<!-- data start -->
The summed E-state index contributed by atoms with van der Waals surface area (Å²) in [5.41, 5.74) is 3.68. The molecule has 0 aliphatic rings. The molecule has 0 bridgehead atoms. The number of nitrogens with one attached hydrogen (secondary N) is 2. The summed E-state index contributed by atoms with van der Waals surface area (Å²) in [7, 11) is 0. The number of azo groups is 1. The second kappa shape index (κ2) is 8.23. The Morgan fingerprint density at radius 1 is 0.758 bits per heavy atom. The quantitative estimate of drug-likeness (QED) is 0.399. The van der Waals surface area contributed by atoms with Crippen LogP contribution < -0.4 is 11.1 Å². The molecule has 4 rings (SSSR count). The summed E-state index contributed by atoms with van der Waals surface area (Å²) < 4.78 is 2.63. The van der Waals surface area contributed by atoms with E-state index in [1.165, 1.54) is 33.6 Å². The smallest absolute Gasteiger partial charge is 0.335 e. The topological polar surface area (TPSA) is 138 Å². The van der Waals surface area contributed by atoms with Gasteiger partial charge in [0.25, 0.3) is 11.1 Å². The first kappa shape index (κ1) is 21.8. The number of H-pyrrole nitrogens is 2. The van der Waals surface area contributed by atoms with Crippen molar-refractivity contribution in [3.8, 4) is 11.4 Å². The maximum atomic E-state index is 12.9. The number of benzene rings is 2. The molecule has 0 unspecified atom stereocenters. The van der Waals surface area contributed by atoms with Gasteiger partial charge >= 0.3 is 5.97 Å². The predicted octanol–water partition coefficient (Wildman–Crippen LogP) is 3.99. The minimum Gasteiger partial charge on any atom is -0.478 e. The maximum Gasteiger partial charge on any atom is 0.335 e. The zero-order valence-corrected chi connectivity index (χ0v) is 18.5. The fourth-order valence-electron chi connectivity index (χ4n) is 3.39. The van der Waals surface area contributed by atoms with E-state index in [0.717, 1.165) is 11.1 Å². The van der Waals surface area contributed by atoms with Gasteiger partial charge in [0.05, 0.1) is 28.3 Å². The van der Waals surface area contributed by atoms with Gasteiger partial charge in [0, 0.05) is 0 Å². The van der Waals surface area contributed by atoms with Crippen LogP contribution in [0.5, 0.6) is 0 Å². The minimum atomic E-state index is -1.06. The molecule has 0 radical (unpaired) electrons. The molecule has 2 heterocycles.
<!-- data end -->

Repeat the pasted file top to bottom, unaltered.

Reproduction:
The summed E-state index contributed by atoms with van der Waals surface area (Å²) in [5.41, 5.74) is 3.68. The molecule has 0 aliphatic rings. The molecule has 0 bridgehead atoms. The number of nitrogens with one attached hydrogen (secondary N) is 2. The summed E-state index contributed by atoms with van der Waals surface area (Å²) in [7, 11) is 0. The number of azo groups is 1. The second kappa shape index (κ2) is 8.23. The Morgan fingerprint density at radius 1 is 0.758 bits per heavy atom. The quantitative estimate of drug-likeness (QED) is 0.399. The van der Waals surface area contributed by atoms with Crippen LogP contribution < -0.4 is 11.1 Å². The molecule has 4 rings (SSSR count). The summed E-state index contributed by atoms with van der Waals surface area (Å²) < 4.78 is 2.63. The van der Waals surface area contributed by atoms with E-state index in [1.165, 1.54) is 33.6 Å². The smallest absolute Gasteiger partial charge is 0.335 e. The topological polar surface area (TPSA) is 138 Å². The van der Waals surface area contributed by atoms with Gasteiger partial charge in [0.25, 0.3) is 11.1 Å². The first kappa shape index (κ1) is 21.8. The number of H-pyrrole nitrogens is 2. The van der Waals surface area contributed by atoms with Crippen molar-refractivity contribution in [3.8, 4) is 11.4 Å². The maximum atomic E-state index is 12.9. The number of benzene rings is 2. The molecule has 0 unspecified atom stereocenters. The van der Waals surface area contributed by atoms with Gasteiger partial charge >= 0.3 is 5.97 Å². The predicted octanol–water partition coefficient (Wildman–Crippen LogP) is 3.99. The minimum Gasteiger partial charge on any atom is -0.478 e. The maximum Gasteiger partial charge on any atom is 0.335 e. The zero-order valence-corrected chi connectivity index (χ0v) is 18.5. The fourth-order valence-electron chi connectivity index (χ4n) is 3.39. The van der Waals surface area contributed by atoms with E-state index in [0.717, 1.165) is 11.1 Å². The van der Waals surface area contributed by atoms with Gasteiger partial charge in [0.05, 0.1) is 28.3 Å². The van der Waals surface area contributed by atoms with Gasteiger partial charge in [0, 0.05) is 0 Å². The van der Waals surface area contributed by atoms with Crippen LogP contribution in [0.5, 0.6) is 0 Å². The minimum atomic E-state index is -1.06. The molecule has 0 radical (unpaired) electrons. The molecule has 2 heterocycles.